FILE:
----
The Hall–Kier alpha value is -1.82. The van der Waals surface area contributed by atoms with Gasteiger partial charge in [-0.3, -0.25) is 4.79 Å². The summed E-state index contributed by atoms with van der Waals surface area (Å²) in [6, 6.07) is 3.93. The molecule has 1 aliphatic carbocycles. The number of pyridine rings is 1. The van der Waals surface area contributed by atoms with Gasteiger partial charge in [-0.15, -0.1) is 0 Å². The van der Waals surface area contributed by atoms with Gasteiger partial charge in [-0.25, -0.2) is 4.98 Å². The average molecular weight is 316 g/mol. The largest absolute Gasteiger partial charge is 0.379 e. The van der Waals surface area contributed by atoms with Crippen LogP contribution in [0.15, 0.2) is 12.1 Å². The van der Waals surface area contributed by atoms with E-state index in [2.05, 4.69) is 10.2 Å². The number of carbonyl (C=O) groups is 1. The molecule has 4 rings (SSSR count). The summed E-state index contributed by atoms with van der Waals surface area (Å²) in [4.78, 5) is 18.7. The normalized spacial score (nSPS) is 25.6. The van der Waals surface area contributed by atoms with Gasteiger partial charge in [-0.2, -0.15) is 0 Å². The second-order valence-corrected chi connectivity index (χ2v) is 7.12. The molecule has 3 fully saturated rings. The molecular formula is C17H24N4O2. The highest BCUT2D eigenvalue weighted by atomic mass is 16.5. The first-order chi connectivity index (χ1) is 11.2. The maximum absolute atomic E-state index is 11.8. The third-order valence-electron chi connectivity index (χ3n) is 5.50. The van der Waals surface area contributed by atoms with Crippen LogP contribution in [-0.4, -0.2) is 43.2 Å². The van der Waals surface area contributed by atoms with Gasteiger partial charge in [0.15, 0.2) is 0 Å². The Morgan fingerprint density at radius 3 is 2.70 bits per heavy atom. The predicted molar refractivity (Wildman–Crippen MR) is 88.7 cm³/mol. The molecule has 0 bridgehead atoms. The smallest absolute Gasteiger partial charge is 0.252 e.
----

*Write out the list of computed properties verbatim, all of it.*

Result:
The Hall–Kier alpha value is -1.82. The van der Waals surface area contributed by atoms with Gasteiger partial charge in [-0.3, -0.25) is 4.79 Å². The summed E-state index contributed by atoms with van der Waals surface area (Å²) in [6, 6.07) is 3.93. The molecule has 1 aliphatic carbocycles. The number of pyridine rings is 1. The van der Waals surface area contributed by atoms with Gasteiger partial charge in [-0.15, -0.1) is 0 Å². The van der Waals surface area contributed by atoms with Gasteiger partial charge in [-0.25, -0.2) is 4.98 Å². The average molecular weight is 316 g/mol. The largest absolute Gasteiger partial charge is 0.379 e. The van der Waals surface area contributed by atoms with Crippen LogP contribution in [0.15, 0.2) is 12.1 Å². The van der Waals surface area contributed by atoms with E-state index in [2.05, 4.69) is 10.2 Å². The number of carbonyl (C=O) groups is 1. The molecule has 4 rings (SSSR count). The summed E-state index contributed by atoms with van der Waals surface area (Å²) in [4.78, 5) is 18.7. The normalized spacial score (nSPS) is 25.6. The van der Waals surface area contributed by atoms with Gasteiger partial charge in [-0.2, -0.15) is 0 Å². The second-order valence-corrected chi connectivity index (χ2v) is 7.12. The molecule has 3 fully saturated rings. The molecular formula is C17H24N4O2. The highest BCUT2D eigenvalue weighted by atomic mass is 16.5. The first-order chi connectivity index (χ1) is 11.2. The maximum absolute atomic E-state index is 11.8. The third-order valence-electron chi connectivity index (χ3n) is 5.50. The van der Waals surface area contributed by atoms with Crippen LogP contribution in [-0.4, -0.2) is 43.2 Å². The van der Waals surface area contributed by atoms with Gasteiger partial charge in [0.15, 0.2) is 0 Å². The Morgan fingerprint density at radius 3 is 2.70 bits per heavy atom. The predicted molar refractivity (Wildman–Crippen MR) is 88.7 cm³/mol. The molecule has 0 bridgehead atoms. The smallest absolute Gasteiger partial charge is 0.252 e.